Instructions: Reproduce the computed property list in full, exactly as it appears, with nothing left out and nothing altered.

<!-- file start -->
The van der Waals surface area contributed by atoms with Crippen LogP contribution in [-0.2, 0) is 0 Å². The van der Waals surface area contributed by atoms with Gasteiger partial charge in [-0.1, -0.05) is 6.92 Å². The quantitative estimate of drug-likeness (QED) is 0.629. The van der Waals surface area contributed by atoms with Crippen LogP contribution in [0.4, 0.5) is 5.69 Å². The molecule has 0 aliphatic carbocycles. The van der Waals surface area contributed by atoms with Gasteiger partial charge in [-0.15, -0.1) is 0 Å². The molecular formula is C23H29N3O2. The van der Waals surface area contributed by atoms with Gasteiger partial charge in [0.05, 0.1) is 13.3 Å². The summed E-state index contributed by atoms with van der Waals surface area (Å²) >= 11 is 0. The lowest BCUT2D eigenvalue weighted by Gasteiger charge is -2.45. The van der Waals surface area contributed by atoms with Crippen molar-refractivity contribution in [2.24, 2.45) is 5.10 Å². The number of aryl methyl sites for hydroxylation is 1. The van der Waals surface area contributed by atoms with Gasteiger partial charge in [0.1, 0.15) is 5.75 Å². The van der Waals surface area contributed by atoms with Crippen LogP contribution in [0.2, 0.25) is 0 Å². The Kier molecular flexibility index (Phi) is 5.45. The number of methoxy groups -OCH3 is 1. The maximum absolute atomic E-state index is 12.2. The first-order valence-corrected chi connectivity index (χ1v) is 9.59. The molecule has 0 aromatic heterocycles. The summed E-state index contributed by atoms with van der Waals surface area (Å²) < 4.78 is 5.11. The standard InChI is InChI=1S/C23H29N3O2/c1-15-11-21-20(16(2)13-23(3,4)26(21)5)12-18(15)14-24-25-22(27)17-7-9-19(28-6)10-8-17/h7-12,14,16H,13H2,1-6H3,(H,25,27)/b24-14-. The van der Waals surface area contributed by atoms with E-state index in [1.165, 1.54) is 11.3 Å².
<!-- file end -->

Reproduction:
The van der Waals surface area contributed by atoms with Crippen LogP contribution in [-0.2, 0) is 0 Å². The van der Waals surface area contributed by atoms with Gasteiger partial charge in [-0.1, -0.05) is 6.92 Å². The quantitative estimate of drug-likeness (QED) is 0.629. The van der Waals surface area contributed by atoms with Crippen LogP contribution in [0.4, 0.5) is 5.69 Å². The molecule has 0 aliphatic carbocycles. The van der Waals surface area contributed by atoms with Gasteiger partial charge in [-0.15, -0.1) is 0 Å². The molecular formula is C23H29N3O2. The van der Waals surface area contributed by atoms with Gasteiger partial charge in [0.05, 0.1) is 13.3 Å². The summed E-state index contributed by atoms with van der Waals surface area (Å²) >= 11 is 0. The lowest BCUT2D eigenvalue weighted by Gasteiger charge is -2.45. The van der Waals surface area contributed by atoms with Crippen molar-refractivity contribution in [2.24, 2.45) is 5.10 Å². The number of aryl methyl sites for hydroxylation is 1. The van der Waals surface area contributed by atoms with Gasteiger partial charge in [0.1, 0.15) is 5.75 Å². The van der Waals surface area contributed by atoms with Crippen LogP contribution in [0.2, 0.25) is 0 Å². The Kier molecular flexibility index (Phi) is 5.45. The number of methoxy groups -OCH3 is 1. The maximum absolute atomic E-state index is 12.2. The first-order valence-corrected chi connectivity index (χ1v) is 9.59. The molecule has 0 aromatic heterocycles. The summed E-state index contributed by atoms with van der Waals surface area (Å²) < 4.78 is 5.11. The standard InChI is InChI=1S/C23H29N3O2/c1-15-11-21-20(16(2)13-23(3,4)26(21)5)12-18(15)14-24-25-22(27)17-7-9-19(28-6)10-8-17/h7-12,14,16H,13H2,1-6H3,(H,25,27)/b24-14-. The van der Waals surface area contributed by atoms with E-state index in [1.165, 1.54) is 11.3 Å².